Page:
What is real? From day one you’re involved in a great circus of attention seeking – those seeking it from you, and your attempts to get others to focus on (agree with) you. At the meeting (family meeting, Board meeting, business meeting, etc) those present may agree on an item. Yet when each member is asked, individually, about the agreed upon item, each will have a different slant. It can’t be otherwise. (You know the story: “But, we agreed that…”)
It’s a feature of our lives – subjective views on reality. No two people can have the same, identical, image (perception) of something. Each individual is unique and interprets his/her experience in their distinctive manner. There’s nothing new about this human feature.
Epictetus was a Greek Stoic living in the first century CE who noted that men are not disturbed by things but by the view they take of them (emphasis mine.) Obviously an idea that rode the centuries. We find it proclaimed on stage in Hamlet: “…for there is nothing good or bad but thinking makes it so.” And, from Bishop George Berkeley, The only thing we can perceive are our own perceptions. Berkeley was writing in that glorious time just prior to the founding of this nation. It was a time of bold thinking, opening perspectives for what would later be comprehended as quantum physics.
For instance, Berkeley followed a perception that what is considered a material universe is but an observation (perception) of the idea of material universe. His syllogism:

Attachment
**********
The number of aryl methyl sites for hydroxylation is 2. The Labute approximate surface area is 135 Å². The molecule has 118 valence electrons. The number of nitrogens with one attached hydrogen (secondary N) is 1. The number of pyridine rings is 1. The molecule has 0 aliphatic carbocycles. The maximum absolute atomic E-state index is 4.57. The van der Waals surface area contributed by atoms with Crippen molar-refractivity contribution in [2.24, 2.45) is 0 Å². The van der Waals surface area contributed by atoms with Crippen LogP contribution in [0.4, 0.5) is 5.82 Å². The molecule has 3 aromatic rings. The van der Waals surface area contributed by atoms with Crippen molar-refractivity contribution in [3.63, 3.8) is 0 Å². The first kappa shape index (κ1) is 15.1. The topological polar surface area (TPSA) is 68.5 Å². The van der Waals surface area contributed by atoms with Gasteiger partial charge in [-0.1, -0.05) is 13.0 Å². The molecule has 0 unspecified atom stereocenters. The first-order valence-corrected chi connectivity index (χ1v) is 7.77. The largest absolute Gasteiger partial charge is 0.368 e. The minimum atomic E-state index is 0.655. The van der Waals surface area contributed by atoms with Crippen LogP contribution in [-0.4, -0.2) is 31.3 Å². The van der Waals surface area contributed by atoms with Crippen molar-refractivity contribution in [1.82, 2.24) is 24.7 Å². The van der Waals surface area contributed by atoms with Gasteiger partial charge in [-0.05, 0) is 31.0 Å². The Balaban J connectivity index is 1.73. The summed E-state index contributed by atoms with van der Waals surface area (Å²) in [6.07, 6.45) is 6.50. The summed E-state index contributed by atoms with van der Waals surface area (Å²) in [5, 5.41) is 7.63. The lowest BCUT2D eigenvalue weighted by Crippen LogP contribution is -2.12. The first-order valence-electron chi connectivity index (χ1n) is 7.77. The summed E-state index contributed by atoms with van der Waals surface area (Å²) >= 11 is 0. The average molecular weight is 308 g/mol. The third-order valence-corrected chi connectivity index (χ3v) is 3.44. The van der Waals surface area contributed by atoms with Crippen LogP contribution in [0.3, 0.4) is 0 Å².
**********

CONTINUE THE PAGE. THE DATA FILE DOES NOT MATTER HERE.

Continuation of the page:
(1) We perceive ordinary objects (houses, mountains, etc.).
(2) We perceive only ideas.
(3) Ordinary objects are ideas
That’s heady thinking for the 18th century, yet “We inhabit a cosmos made real in part by our own observations…our observations influence the universe at the most fundamental levels,” stated the late physicist John Wheeler - the man who coined the phrase “black holes” and “wormhole.” I imagine what a lively discussion he and Berkeley might have.
Our own observations (attention) influence the universe… now that’s something for a movie! The movie was titled Rashomon, directed by legendary Akira Kurosawa, and released in 1950. The plot involves four witnesses to a rape and murder. Yet each testimony differs, often dramatically. Yet each presents the event from his/her observation (perspective.) Thus, a “subjective view” to the reality of the rape and murder. (One witness is the channeled victim who one would think would know the reality, but then…)
Adventures in thinking…
…to be continued…